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I have a 13 year old Pomeranian with diabetes and cataracts. He can discern light and the absence of light but that's about it. He's been pretty good at navigating his environment for four years now. Certain things would always cause him to flinch, like sharp noises. But recently, about three weeks ago, the flinching started to occur his during walks, and it's more extreme, to the point where I think he is hurting from all the stress. What seems to trigger it is light and shadow. I have seen him flinch when I turned off the lights. He might think there's an object heading towards him.

Nothing in the environment has changed, he's been here for two years now, same building, same walks. He is not sensitive to bright lights. Also, he flinches more if he touches certain items inadvertently, like flower pots outside.
As soon as I noticed these flinching episodes, I took him to the vet and he got a checkup with no issues found. Since then though, the flinching has been getting worse. It's like everything scares him. I don't think it's pain, he is not bothered by bright stationary lights.
I've been limiting his walks and trying to avoid sunlight, but sometimes it even happens in the hallways of the building.
I'd like to restore his quality of life.With diabetes, exercise is very important and I think walks helped. Since the flinching started, he also doesn't want to walk far even when it's darker outside and the sun is not a factor.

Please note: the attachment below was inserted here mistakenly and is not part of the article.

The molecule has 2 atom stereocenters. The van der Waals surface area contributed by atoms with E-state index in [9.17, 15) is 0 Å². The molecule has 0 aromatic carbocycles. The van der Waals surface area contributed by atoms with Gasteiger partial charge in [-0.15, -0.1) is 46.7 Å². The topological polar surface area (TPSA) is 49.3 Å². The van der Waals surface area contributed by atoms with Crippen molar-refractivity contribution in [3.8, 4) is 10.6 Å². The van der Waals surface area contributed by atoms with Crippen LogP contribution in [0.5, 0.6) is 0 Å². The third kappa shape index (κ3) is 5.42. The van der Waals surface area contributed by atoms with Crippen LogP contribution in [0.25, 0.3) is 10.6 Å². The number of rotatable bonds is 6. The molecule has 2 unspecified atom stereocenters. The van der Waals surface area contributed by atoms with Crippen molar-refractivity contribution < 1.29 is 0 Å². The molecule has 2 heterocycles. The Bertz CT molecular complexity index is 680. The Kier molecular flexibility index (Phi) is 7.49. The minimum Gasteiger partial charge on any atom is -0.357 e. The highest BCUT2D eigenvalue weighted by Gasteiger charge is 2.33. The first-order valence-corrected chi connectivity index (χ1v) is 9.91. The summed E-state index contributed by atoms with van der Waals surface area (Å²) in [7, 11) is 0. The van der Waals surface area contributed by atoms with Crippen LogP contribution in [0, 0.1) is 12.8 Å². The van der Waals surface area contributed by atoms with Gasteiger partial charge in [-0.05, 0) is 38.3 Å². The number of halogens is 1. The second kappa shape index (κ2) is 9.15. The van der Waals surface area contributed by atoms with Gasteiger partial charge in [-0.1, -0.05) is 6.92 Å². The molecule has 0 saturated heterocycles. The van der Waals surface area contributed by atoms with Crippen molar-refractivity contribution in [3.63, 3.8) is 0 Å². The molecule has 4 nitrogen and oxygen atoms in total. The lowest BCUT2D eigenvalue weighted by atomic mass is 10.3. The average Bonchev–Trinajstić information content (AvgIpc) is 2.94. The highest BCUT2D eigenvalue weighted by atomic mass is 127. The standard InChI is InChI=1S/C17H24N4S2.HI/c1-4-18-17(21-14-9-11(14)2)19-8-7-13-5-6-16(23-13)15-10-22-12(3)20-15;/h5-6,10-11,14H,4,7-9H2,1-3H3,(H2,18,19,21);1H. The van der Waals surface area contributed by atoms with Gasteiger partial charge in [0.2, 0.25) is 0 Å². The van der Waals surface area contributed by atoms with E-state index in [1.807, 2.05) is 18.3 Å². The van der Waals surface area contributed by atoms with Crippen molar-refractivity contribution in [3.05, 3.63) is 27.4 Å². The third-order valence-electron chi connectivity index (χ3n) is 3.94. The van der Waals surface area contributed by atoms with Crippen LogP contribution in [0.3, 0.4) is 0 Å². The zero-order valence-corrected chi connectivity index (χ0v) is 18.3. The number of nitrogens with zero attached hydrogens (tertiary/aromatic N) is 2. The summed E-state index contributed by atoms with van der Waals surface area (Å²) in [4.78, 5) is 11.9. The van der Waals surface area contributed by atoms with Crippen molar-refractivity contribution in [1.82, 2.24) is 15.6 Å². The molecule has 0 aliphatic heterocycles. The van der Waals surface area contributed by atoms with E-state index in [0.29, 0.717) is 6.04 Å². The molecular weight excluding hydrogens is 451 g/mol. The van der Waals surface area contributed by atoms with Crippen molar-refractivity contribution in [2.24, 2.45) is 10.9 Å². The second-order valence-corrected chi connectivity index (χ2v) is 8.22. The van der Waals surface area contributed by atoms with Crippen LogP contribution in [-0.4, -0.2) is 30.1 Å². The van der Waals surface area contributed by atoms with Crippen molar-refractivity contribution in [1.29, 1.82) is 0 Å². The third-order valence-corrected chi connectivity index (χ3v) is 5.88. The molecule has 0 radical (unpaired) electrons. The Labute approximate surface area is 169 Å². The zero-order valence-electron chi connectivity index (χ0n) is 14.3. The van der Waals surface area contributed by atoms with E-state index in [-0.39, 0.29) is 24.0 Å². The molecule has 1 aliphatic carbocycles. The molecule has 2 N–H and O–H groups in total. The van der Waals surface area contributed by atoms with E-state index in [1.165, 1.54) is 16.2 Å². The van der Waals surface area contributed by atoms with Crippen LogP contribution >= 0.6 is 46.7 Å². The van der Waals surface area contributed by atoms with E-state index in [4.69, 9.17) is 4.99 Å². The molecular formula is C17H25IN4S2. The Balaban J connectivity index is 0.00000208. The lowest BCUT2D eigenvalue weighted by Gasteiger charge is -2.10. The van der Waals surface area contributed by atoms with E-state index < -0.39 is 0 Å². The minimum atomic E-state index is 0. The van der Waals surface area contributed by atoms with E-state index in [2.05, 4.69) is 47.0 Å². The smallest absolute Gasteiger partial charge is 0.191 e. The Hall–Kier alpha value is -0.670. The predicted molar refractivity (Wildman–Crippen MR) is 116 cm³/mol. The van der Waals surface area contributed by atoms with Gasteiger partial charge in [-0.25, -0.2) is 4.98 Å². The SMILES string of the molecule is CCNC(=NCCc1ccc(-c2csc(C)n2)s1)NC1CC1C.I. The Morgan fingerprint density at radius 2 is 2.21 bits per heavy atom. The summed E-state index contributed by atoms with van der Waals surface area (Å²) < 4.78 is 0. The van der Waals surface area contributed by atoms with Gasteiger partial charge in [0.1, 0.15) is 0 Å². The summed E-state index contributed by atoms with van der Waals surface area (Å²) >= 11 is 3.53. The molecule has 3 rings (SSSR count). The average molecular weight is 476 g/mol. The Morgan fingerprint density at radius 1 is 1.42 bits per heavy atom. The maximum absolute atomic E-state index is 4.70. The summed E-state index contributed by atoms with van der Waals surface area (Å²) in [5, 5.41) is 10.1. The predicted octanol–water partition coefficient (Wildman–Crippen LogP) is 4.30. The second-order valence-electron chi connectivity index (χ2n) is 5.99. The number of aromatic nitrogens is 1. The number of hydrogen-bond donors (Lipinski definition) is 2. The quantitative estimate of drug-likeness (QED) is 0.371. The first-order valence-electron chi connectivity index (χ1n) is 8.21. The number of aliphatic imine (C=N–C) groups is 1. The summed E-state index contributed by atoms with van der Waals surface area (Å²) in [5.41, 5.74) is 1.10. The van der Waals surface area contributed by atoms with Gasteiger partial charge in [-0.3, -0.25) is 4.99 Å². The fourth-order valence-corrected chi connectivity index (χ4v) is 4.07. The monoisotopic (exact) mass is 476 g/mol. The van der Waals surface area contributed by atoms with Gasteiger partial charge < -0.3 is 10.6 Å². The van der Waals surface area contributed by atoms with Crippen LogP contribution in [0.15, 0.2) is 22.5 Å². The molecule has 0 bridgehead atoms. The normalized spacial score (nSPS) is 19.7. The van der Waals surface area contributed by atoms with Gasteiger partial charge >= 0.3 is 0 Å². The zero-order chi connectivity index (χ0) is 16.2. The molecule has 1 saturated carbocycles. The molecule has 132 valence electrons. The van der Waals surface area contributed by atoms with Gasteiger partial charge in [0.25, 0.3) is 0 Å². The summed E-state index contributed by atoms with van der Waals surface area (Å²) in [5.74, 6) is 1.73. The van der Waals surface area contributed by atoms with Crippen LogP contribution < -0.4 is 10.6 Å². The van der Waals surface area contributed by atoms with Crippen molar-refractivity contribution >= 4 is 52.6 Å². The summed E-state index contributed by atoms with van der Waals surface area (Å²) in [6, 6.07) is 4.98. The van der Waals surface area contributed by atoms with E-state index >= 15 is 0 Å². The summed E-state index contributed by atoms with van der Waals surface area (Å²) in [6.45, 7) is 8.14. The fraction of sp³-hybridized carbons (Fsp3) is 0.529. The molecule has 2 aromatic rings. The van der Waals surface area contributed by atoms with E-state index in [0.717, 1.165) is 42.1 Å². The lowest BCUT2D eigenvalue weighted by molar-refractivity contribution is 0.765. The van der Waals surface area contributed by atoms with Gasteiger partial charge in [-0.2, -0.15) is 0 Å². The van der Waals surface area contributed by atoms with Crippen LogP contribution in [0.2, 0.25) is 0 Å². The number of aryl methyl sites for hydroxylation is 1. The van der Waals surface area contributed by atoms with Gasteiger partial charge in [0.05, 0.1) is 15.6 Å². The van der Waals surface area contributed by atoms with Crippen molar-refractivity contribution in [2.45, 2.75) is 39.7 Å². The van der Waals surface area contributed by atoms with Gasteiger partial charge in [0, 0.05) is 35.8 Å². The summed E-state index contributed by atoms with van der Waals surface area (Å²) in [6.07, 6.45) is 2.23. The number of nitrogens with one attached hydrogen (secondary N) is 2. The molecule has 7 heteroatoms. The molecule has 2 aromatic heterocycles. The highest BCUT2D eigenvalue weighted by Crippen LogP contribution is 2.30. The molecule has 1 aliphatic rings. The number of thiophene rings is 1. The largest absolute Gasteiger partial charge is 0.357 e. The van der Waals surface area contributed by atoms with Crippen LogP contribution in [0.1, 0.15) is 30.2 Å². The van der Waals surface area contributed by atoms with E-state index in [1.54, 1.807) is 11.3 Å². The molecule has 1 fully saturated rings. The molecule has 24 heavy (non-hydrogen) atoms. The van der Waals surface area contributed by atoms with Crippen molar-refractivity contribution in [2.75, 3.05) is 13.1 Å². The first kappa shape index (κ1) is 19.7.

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Would walking him in bright light help?

His vision may be going more and that could be what is causing the flinching and walking him in bright light may help. My old dog had cataracts like you describe and did fine until he completely lost his sight, not being able to see at all caused him a lot of stress, if your dog is losing more of his vision it could be that going from light to shadow is going from being able to see some, to not being able to see at all, and is causing the flinching. Keeping him in bright light may let him still be able to see some and stop the flinching.
 

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There is cataract surgery available for dogs, not inexpensive, but there are Vet specialists that do it.
 

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I was going to suggest the same thing... my diabetic dog had his cataracts removed and it was truly miraculous, going from totally blind to seeing perfectly (or for all I could tell). Flinching could be a result of running into a few things badly (perhaps while you weren't around) making the whole blind thing that much more unpleasant.
 
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